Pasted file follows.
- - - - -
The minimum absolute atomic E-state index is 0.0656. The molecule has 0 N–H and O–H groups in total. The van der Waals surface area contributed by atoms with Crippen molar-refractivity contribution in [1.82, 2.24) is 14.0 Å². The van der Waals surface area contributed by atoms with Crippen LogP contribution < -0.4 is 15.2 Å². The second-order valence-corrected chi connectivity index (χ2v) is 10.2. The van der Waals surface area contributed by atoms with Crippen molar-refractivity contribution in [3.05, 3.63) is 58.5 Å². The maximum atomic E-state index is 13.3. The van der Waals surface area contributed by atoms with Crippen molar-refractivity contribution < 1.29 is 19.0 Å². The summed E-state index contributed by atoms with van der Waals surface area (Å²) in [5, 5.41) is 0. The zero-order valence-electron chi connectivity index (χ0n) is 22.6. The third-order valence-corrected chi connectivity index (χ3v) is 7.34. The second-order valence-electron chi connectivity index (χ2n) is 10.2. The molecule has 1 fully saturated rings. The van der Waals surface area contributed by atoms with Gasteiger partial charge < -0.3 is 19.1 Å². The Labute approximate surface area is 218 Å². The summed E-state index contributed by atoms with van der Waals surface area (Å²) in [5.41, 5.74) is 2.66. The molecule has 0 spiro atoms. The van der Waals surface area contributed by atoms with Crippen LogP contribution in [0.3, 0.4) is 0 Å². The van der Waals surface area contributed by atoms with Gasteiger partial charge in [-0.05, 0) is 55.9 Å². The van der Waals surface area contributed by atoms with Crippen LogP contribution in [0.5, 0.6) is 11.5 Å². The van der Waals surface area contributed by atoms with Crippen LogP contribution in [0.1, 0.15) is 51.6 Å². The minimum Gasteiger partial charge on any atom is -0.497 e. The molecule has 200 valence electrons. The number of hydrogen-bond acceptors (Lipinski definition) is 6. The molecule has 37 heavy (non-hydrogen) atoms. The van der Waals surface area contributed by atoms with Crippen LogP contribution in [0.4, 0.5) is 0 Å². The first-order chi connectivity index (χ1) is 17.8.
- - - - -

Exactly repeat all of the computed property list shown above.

The minimum absolute atomic E-state index is 0.0656. The molecule has 0 N–H and O–H groups in total. The van der Waals surface area contributed by atoms with Crippen molar-refractivity contribution in [1.82, 2.24) is 14.0 Å². The van der Waals surface area contributed by atoms with Crippen LogP contribution < -0.4 is 15.2 Å². The second-order valence-corrected chi connectivity index (χ2v) is 10.2. The van der Waals surface area contributed by atoms with Crippen molar-refractivity contribution in [3.05, 3.63) is 58.5 Å². The maximum atomic E-state index is 13.3. The van der Waals surface area contributed by atoms with Crippen molar-refractivity contribution < 1.29 is 19.0 Å². The summed E-state index contributed by atoms with van der Waals surface area (Å²) in [5, 5.41) is 0. The zero-order valence-electron chi connectivity index (χ0n) is 22.6. The third-order valence-corrected chi connectivity index (χ3v) is 7.34. The second-order valence-electron chi connectivity index (χ2n) is 10.2. The molecule has 1 fully saturated rings. The van der Waals surface area contributed by atoms with Gasteiger partial charge < -0.3 is 19.1 Å². The Labute approximate surface area is 218 Å². The summed E-state index contributed by atoms with van der Waals surface area (Å²) in [5.41, 5.74) is 2.66. The molecule has 0 spiro atoms. The van der Waals surface area contributed by atoms with Crippen LogP contribution in [0.3, 0.4) is 0 Å². The van der Waals surface area contributed by atoms with Gasteiger partial charge in [-0.05, 0) is 55.9 Å². The van der Waals surface area contributed by atoms with Crippen LogP contribution in [0.5, 0.6) is 11.5 Å². The van der Waals surface area contributed by atoms with Crippen LogP contribution in [0.1, 0.15) is 51.6 Å². The minimum Gasteiger partial charge on any atom is -0.497 e. The molecule has 200 valence electrons. The number of hydrogen-bond acceptors (Lipinski definition) is 6. The molecule has 37 heavy (non-hydrogen) atoms. The van der Waals surface area contributed by atoms with Crippen LogP contribution in [0.4, 0.5) is 0 Å². The first-order chi connectivity index (χ1) is 17.8.